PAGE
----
How To Manage Emotions And Make Rational Decisions During The Divorce Process

Lastly, you’ll want to avoid power struggles and arguments with your former spouse over jewellery. Think carefully about who should keep each item and try to negotiate. 

You’ll also want to make sure you understand that it’s okay for each party to have different feelings. Giving yourself a break is perfectly fine. Taking time away from the issue can often provide some much-needed clarity on what you should do next. 

What Is a Gold Assay?

Gold assay is an important step in determining the purity and value of gold. For gold investors, it’s essential to help them make the right purchasing decisions. If you are interested in investing in gold, understanding the process of gold assay helps to put you in the best position for buying and selling. It is used to check that gold meets the correct standards set by the mint that produced it.

Gold assay helps you to ensure you pay the right price for gold that you buy or that you get the correct value when it’s time to sell.

How Gold Assay Works: Different Methods

There are different methods that can be used in gold assay to determine the value and purity of any gold. Each method can be used for different types of gold products to find the purity level of the gold. The gold assayer generally begins by taking a sample of the gold, which might be shavings from drilling the gold or a molten sample before the gold is formed.

Once a sample has been taken, there are two most common methods of gold assay that are used.

Fire assay

Fire assay is an old, reliable method of determining the purity of gold. However, it’s also a time-consuming process compared to some other options. This method works by melting gold and separating it from other metals and impurities. It allows the assayer to see what percentage is pure gold. Sometimes fire assay is carried out by melting down the whole piece of gold, instead of just taking a sample.

X-ray fluorescence

X-ray fluorescence is another common method used in gold assay. Using this method, the gold is irradiated with an X-ray beam, which allows the gold assayer to judge the purity of the metal based on the intensity level of the X-rays emitted. This method of gold assay is quicker than fire assay and also allows the work to be carried out in a non-destructive way. It provides good accuracy and it’s a method that can be easily carried out in various locations.

Scratch and acid test

Another option for gold assay is the scratch and acid test. This involves scratching the gold piece and pouring different types of acid over it to reveal its purity. However, this method isn’t particularly accurate and isn’t regarded as the safest method.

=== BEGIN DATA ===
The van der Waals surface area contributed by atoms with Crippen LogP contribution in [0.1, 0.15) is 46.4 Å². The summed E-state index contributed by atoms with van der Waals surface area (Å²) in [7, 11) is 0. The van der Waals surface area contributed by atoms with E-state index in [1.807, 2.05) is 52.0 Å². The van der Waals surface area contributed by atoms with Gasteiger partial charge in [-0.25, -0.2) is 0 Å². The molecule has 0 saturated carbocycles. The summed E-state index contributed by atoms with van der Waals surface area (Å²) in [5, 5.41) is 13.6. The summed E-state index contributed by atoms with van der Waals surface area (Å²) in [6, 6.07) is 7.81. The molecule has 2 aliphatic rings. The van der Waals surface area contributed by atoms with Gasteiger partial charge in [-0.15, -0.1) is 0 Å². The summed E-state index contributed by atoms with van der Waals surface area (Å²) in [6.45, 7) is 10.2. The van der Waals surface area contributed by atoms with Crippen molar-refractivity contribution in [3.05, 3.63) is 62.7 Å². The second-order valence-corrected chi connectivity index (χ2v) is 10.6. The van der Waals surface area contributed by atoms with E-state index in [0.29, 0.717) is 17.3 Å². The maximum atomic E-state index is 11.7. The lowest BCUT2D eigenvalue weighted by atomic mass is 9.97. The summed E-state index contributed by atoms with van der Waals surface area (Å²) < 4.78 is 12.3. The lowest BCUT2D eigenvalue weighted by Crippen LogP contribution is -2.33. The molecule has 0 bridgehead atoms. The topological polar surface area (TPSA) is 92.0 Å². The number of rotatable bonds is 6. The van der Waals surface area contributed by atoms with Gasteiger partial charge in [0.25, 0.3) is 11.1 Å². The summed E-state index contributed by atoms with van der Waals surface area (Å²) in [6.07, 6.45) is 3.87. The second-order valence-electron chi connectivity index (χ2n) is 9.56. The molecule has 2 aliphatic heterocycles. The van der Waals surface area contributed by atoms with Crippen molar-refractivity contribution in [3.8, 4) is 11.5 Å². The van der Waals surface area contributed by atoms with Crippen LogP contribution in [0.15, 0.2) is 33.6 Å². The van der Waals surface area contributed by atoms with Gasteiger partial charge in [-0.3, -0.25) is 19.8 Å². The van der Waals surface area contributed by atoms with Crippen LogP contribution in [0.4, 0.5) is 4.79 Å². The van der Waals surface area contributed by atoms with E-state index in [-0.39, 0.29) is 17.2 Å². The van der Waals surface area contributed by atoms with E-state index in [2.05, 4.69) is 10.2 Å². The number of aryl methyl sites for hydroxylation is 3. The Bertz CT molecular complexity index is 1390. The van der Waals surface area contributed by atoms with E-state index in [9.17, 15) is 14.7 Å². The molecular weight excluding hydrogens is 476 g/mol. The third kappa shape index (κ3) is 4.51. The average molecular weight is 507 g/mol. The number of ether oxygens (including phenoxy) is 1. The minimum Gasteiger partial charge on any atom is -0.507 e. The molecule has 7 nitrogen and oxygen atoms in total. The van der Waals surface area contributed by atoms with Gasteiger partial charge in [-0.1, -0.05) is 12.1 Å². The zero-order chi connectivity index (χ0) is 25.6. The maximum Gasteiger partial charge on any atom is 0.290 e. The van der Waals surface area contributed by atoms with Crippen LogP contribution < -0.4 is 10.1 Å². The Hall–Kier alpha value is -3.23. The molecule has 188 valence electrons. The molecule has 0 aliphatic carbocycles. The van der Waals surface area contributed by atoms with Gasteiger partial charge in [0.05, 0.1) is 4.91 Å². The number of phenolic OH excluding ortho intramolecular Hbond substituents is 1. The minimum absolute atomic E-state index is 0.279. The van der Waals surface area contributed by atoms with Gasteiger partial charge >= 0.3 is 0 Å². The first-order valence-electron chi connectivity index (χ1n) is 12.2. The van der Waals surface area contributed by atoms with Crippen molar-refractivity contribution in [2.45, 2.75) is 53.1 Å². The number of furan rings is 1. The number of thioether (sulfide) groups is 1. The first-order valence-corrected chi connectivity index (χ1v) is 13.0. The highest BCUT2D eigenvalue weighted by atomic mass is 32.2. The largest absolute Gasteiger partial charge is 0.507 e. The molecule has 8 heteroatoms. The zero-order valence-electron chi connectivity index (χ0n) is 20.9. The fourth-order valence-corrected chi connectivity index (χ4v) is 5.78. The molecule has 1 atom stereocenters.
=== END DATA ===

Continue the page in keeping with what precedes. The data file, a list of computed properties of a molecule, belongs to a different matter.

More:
Electronic testers

Electronic testers can also be used to test the purity of a piece of gold. This uses electronic connectivity to determine the purity level of the gold. It’s a common method of gold assay, although it’s not the most accurate option available.

How to Assess the Quality of Gold

When you are purchasing or selling gold, knowing how to assess its quality will help you to make better decisions. Even without gold assay, there are ways to assess the quality of gold. For example, when buying gold jewellery, the term Carat is important. Pure gold is classed as 24 Carat. 9 Carat gold is 9/24 (0.375) gold and 14/24 other metals to improve durability of items used daily. You can learn more about metal purities here.

There are gold assay kits that can be used at home, but they don’t use the most accurate methods for determining purity. The best thing to do may be to pay for a professional test, in addition to looking for certifications and hallmarking.

Hallmarking and Certification

Hallmarking and certification are used to show that gold products have been tested and approved in order to provide reassurance of the authenticity and purity of a product. For example, a government mint may provide certification of their gold coins, bullion, or other products.

Hallmarking is used to show that the metal has been independently tested and guarantees that it conforms to legal standards of purity. It also shows where the piece was hallmarked, what it’s made from, and who sent it for hallmarking. These marks help to determine the authenticity and provenance of a piece. In the UK, the full traditional hallmark includes a sponsor’s mark, a traditional fineness mark, millesimal fineness mark, assay office mark, and date letter mark.


If you are interested in investing in gold or products made from gold, such as jewellery, gold assay is an important part of making the right purchases. Taking the steps to have gold assessed or ensure it has already been tested helps you to make sure you get the gold that you’re paying for.

White Gold Vs Silver

To the untrained eye, white gold and silver look and feel the same. However, they are two completely different substances. 

This post explains the difference between white gold and silver and then discusses the pros and cons of each.

Difference Between White Gold And Silver

White gold is a gold alloy containing palladium, nickel, zinc, rhodium and silver. The exact ratios of these metals vary according to the manufacturer, but gold typically comprises 37.5 per cent of the alloy. (By contrast, most gold bars are 99.99 per cent gold).